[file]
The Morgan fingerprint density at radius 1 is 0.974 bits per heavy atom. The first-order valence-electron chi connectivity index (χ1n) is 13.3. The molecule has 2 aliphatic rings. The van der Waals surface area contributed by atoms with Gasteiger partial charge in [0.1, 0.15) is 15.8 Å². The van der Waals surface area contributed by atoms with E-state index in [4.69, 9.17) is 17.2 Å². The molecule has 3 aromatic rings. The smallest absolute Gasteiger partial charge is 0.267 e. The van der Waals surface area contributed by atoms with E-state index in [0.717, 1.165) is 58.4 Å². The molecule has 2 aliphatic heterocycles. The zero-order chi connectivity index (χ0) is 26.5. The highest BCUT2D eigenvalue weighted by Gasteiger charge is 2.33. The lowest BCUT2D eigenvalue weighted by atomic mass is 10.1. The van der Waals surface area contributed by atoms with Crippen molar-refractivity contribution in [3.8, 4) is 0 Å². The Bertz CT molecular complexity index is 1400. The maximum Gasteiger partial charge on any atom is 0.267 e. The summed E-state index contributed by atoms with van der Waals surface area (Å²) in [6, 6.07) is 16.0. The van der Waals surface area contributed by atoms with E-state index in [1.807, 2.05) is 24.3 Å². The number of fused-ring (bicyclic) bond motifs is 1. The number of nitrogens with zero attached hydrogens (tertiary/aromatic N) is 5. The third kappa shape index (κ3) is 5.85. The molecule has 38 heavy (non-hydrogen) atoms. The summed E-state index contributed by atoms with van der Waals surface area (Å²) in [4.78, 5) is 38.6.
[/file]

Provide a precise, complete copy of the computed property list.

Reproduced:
The Morgan fingerprint density at radius 1 is 0.974 bits per heavy atom. The first-order valence-electron chi connectivity index (χ1n) is 13.3. The molecule has 2 aliphatic rings. The van der Waals surface area contributed by atoms with Gasteiger partial charge in [0.1, 0.15) is 15.8 Å². The van der Waals surface area contributed by atoms with E-state index in [4.69, 9.17) is 17.2 Å². The molecule has 3 aromatic rings. The smallest absolute Gasteiger partial charge is 0.267 e. The van der Waals surface area contributed by atoms with E-state index in [0.717, 1.165) is 58.4 Å². The molecule has 2 aliphatic heterocycles. The zero-order chi connectivity index (χ0) is 26.5. The highest BCUT2D eigenvalue weighted by Gasteiger charge is 2.33. The lowest BCUT2D eigenvalue weighted by atomic mass is 10.1. The van der Waals surface area contributed by atoms with Crippen molar-refractivity contribution in [3.8, 4) is 0 Å². The Bertz CT molecular complexity index is 1400. The maximum Gasteiger partial charge on any atom is 0.267 e. The summed E-state index contributed by atoms with van der Waals surface area (Å²) in [6, 6.07) is 16.0. The van der Waals surface area contributed by atoms with E-state index in [1.807, 2.05) is 24.3 Å². The number of fused-ring (bicyclic) bond motifs is 1. The number of nitrogens with zero attached hydrogens (tertiary/aromatic N) is 5. The third kappa shape index (κ3) is 5.85. The molecule has 38 heavy (non-hydrogen) atoms. The summed E-state index contributed by atoms with van der Waals surface area (Å²) in [4.78, 5) is 38.6.